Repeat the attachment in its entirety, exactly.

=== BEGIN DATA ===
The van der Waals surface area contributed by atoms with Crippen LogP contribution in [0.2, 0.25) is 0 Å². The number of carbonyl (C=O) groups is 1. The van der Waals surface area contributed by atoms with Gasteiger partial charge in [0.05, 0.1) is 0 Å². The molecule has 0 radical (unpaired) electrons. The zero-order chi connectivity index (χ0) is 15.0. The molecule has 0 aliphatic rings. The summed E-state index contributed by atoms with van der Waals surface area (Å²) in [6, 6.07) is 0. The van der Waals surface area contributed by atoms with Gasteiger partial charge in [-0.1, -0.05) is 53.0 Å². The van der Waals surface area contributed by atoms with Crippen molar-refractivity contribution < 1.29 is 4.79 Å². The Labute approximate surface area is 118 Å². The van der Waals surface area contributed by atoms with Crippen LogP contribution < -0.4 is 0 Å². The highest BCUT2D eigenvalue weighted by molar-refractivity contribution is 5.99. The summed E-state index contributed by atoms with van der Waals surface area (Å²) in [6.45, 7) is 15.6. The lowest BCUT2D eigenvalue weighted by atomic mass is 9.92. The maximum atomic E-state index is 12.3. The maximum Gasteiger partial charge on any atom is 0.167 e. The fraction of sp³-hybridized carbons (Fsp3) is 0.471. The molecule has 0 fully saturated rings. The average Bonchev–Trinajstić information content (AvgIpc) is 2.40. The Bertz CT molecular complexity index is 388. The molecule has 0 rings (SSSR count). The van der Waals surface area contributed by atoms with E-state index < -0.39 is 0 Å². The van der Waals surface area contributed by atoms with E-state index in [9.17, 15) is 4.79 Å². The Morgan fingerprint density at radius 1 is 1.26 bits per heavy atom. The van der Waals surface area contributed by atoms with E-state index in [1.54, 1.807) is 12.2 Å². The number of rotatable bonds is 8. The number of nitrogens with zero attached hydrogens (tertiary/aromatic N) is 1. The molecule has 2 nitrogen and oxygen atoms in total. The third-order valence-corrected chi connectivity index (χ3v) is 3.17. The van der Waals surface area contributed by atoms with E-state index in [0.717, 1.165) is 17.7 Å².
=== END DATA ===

The van der Waals surface area contributed by atoms with Crippen LogP contribution in [0.2, 0.25) is 0 Å². The number of carbonyl (C=O) groups is 1. The van der Waals surface area contributed by atoms with Gasteiger partial charge in [0.05, 0.1) is 0 Å². The molecule has 0 radical (unpaired) electrons. The zero-order chi connectivity index (χ0) is 15.0. The molecule has 0 aliphatic rings. The summed E-state index contributed by atoms with van der Waals surface area (Å²) in [6, 6.07) is 0. The van der Waals surface area contributed by atoms with Gasteiger partial charge in [-0.1, -0.05) is 53.0 Å². The van der Waals surface area contributed by atoms with Crippen molar-refractivity contribution < 1.29 is 4.79 Å². The Labute approximate surface area is 118 Å². The van der Waals surface area contributed by atoms with Crippen LogP contribution < -0.4 is 0 Å². The highest BCUT2D eigenvalue weighted by molar-refractivity contribution is 5.99. The summed E-state index contributed by atoms with van der Waals surface area (Å²) in [6.45, 7) is 15.6. The lowest BCUT2D eigenvalue weighted by atomic mass is 9.92. The maximum atomic E-state index is 12.3. The maximum Gasteiger partial charge on any atom is 0.167 e. The fraction of sp³-hybridized carbons (Fsp3) is 0.471. The molecule has 0 fully saturated rings. The average Bonchev–Trinajstić information content (AvgIpc) is 2.40. The Bertz CT molecular complexity index is 388. The molecule has 0 rings (SSSR count). The van der Waals surface area contributed by atoms with E-state index < -0.39 is 0 Å². The van der Waals surface area contributed by atoms with E-state index in [9.17, 15) is 4.79 Å². The Morgan fingerprint density at radius 1 is 1.26 bits per heavy atom. The van der Waals surface area contributed by atoms with E-state index in [1.54, 1.807) is 12.2 Å². The number of rotatable bonds is 8. The number of nitrogens with zero attached hydrogens (tertiary/aromatic N) is 1. The molecule has 2 nitrogen and oxygen atoms in total. The third-order valence-corrected chi connectivity index (χ3v) is 3.17. The van der Waals surface area contributed by atoms with E-state index in [0.717, 1.165) is 17.7 Å².